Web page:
Date: 4/1/17 8:23 pm
From: Paul Roberts <phawk254...>
Subject: [MASSBIRD] News for Mass Birders who Bird Southern Texas in Winter
(Posted with prior approval of the moderator.)

I know many Massachusetts birders visit frequently southern Texas,
especially in winter. For those who go fairly regularly or are planning on
going in the next year or two, I have several pieces of news to share with
you, news that I have yet to see publicized anywhere.

First, the good news. Pat DeWind has written and the Valley Land Trust has
published her brief memoirs of the internationally famous Salineno birding
site she and her husband Gale established over thirty years ago. For those
who visited Salineno many times over the years, ³Salineno Birder: Tales of
Salineno² is a wonderful, brief reprise of life, including bird life, at one
of the most famous and special birding sites in North America. Pat fondly
recalls visits by tour groups led by Bill Drummond, from ³Brookline,
Massachusetts.² The guide just published in mid-February is available at
Salineno and may be directly available from the Valley Land Trust via the
web. Visitors were encouraged to sign a visitorsı log kept by state so you
could see what fellow birders from your state had been there that winter
season, or even years previous, a tradition maintained by the DeWindıs
successors at the birding site.

The bad news is current and future. While we were in the Rio Grande Valley
Œthe government² came in and took down the small grove of trees and all the
brush west of the Anzalduas dam on the American side. One of the best
birding areas in Anzalduas County Park is no more. It was an excellent spot
for warblers, Black Phoebes, and perches for all three kinds of kingfisher.
They were finishing their clear cutting and hurriedly hauling away the brush
as a widely known senator from Texas was visiting the park that afternoon to
see how new technology and weaponry were being employed to prevent illegal
immigration. If you have not been to Anzalduas for several years, be advised
that beginning about two years ago you can no longer bird east of the dike
connected to the dam, which historically was one of our most productive
birding sites in the valley.

Route 106, the General Brandt Highway, leading to Laguna Atascosa National
Wildlife Refuge is one of my favorite roads to bird in North America. For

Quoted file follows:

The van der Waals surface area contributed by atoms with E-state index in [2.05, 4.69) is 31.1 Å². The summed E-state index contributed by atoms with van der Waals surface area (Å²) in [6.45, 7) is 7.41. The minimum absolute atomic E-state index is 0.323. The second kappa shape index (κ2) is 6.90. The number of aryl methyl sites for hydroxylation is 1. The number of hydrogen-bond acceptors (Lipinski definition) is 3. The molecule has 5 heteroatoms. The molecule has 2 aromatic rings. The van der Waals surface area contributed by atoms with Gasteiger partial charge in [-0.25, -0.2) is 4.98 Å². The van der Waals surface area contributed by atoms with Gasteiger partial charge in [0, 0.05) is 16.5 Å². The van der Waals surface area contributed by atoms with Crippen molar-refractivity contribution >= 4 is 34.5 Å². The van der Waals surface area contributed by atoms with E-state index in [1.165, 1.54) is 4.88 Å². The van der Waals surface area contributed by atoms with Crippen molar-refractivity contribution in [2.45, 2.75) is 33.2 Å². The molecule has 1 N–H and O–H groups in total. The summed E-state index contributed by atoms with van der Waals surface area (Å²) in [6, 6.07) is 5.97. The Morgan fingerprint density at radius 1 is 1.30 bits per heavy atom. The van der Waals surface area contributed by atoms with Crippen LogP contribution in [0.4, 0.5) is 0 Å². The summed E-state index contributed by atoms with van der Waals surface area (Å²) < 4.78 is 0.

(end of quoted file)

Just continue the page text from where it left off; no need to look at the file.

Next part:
decades the road has resembled a primary target in an artillery range, full
of all manner and depths of shell- or potholes. There are familiar spots
where locals know to go off the road to go around gaping fissures in the
asphalt, which is safer and smoother than remaining on the road. A great
spot to find Pauraques hunting and resting at night, it is surrounded by
agricultural fields and chaparral, and in wet years ephemeral ponds. Most
important, however, is that it is possible to see any of 16-19 species of
diurnal raptors in one day along that road, including the local specialty
Aplomado Falcon. Some of my best birding days and hours ever have been along
that road, which has very little traffic because of its war-zone appearance
and the relatively low traffic directly to the refuge. In wet years, which
have been rare for the past decade or more, one might also see hundreds if
not thousands of Sandhill Cranes and Snow Geese, and dozens of Long-billed
Curlews. Route 106 has been magical.

The road has officially been closed to through traffic for the past two
years because it is being repaired or ³improved² and they are building
underpasses for the endangered ocelot. (The main loop road on the refuge
has also been closed to auto traffic for several years to reduce the threat
of road kills for Ocelot, though daily ³habitat tram tours² at least enable
people to see what is one of the most beautiful pieces of land in south
Texas.) The really bad news is that we were informed that the State of
Texas is planning to build a second, northern causeway from South Padre
Island to the mainland, to reduce traffic congestion on Route 100, which is
the only means of access to and egress from South Padre, a major problem
especially in the event of a hurricane. We have been told that new causeway
will dump its traffic onto Buena Vista highway and Rte 106, which will
become a high traffic, high-speed 4-6 lane highway cutting right through
through some of the best birding territory currently accessible on the
refuge.

Best,

Paul


Paul M. Roberts
Medford, MA
<phawk254...>


 
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